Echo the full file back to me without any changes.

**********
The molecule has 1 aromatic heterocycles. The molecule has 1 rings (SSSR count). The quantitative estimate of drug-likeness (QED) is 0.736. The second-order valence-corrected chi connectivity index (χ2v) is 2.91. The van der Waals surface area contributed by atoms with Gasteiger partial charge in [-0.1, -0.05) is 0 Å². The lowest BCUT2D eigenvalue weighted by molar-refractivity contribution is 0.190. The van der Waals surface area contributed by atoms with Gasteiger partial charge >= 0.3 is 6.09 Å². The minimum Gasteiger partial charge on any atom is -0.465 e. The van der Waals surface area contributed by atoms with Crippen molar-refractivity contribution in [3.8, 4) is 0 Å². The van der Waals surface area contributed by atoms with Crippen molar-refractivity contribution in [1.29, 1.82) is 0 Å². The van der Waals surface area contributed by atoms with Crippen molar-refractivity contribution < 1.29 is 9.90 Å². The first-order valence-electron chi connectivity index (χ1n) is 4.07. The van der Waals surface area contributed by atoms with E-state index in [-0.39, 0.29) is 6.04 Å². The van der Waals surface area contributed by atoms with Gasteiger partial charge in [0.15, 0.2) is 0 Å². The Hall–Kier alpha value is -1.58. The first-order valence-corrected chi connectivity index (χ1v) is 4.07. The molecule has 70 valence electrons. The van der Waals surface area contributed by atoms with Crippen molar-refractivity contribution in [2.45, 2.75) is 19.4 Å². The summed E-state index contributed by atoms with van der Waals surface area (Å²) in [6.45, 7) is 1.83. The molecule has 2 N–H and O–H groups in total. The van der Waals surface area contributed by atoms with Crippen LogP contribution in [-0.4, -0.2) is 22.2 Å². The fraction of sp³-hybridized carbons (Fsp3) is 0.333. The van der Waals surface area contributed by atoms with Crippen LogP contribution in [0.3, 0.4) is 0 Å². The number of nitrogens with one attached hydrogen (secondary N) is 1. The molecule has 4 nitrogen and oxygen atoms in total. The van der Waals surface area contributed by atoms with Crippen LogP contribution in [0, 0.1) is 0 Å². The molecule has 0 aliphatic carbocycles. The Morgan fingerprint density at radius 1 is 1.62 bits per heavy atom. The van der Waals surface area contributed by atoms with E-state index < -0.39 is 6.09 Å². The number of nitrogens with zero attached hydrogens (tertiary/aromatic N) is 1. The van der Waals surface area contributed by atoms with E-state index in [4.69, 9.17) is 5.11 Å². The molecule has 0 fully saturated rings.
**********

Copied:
The molecule has 1 aromatic heterocycles. The molecule has 1 rings (SSSR count). The quantitative estimate of drug-likeness (QED) is 0.736. The second-order valence-corrected chi connectivity index (χ2v) is 2.91. The van der Waals surface area contributed by atoms with Gasteiger partial charge in [-0.1, -0.05) is 0 Å². The lowest BCUT2D eigenvalue weighted by molar-refractivity contribution is 0.190. The van der Waals surface area contributed by atoms with Gasteiger partial charge >= 0.3 is 6.09 Å². The minimum Gasteiger partial charge on any atom is -0.465 e. The van der Waals surface area contributed by atoms with Crippen molar-refractivity contribution in [3.8, 4) is 0 Å². The van der Waals surface area contributed by atoms with Crippen molar-refractivity contribution in [1.29, 1.82) is 0 Å². The van der Waals surface area contributed by atoms with Crippen molar-refractivity contribution < 1.29 is 9.90 Å². The first-order valence-electron chi connectivity index (χ1n) is 4.07. The van der Waals surface area contributed by atoms with E-state index in [-0.39, 0.29) is 6.04 Å². The van der Waals surface area contributed by atoms with Gasteiger partial charge in [0.15, 0.2) is 0 Å². The Hall–Kier alpha value is -1.58. The first-order valence-corrected chi connectivity index (χ1v) is 4.07. The molecule has 70 valence electrons. The van der Waals surface area contributed by atoms with Crippen molar-refractivity contribution in [2.45, 2.75) is 19.4 Å². The summed E-state index contributed by atoms with van der Waals surface area (Å²) in [6.45, 7) is 1.83. The molecule has 2 N–H and O–H groups in total. The van der Waals surface area contributed by atoms with Crippen LogP contribution in [-0.4, -0.2) is 22.2 Å². The fraction of sp³-hybridized carbons (Fsp3) is 0.333. The van der Waals surface area contributed by atoms with Crippen LogP contribution in [0.3, 0.4) is 0 Å². The number of nitrogens with one attached hydrogen (secondary N) is 1. The molecule has 4 nitrogen and oxygen atoms in total. The van der Waals surface area contributed by atoms with Crippen LogP contribution in [0, 0.1) is 0 Å². The molecule has 0 aliphatic carbocycles. The Morgan fingerprint density at radius 1 is 1.62 bits per heavy atom. The van der Waals surface area contributed by atoms with E-state index < -0.39 is 6.09 Å². The number of nitrogens with zero attached hydrogens (tertiary/aromatic N) is 1. The van der Waals surface area contributed by atoms with E-state index in [4.69, 9.17) is 5.11 Å². The molecule has 0 fully saturated rings.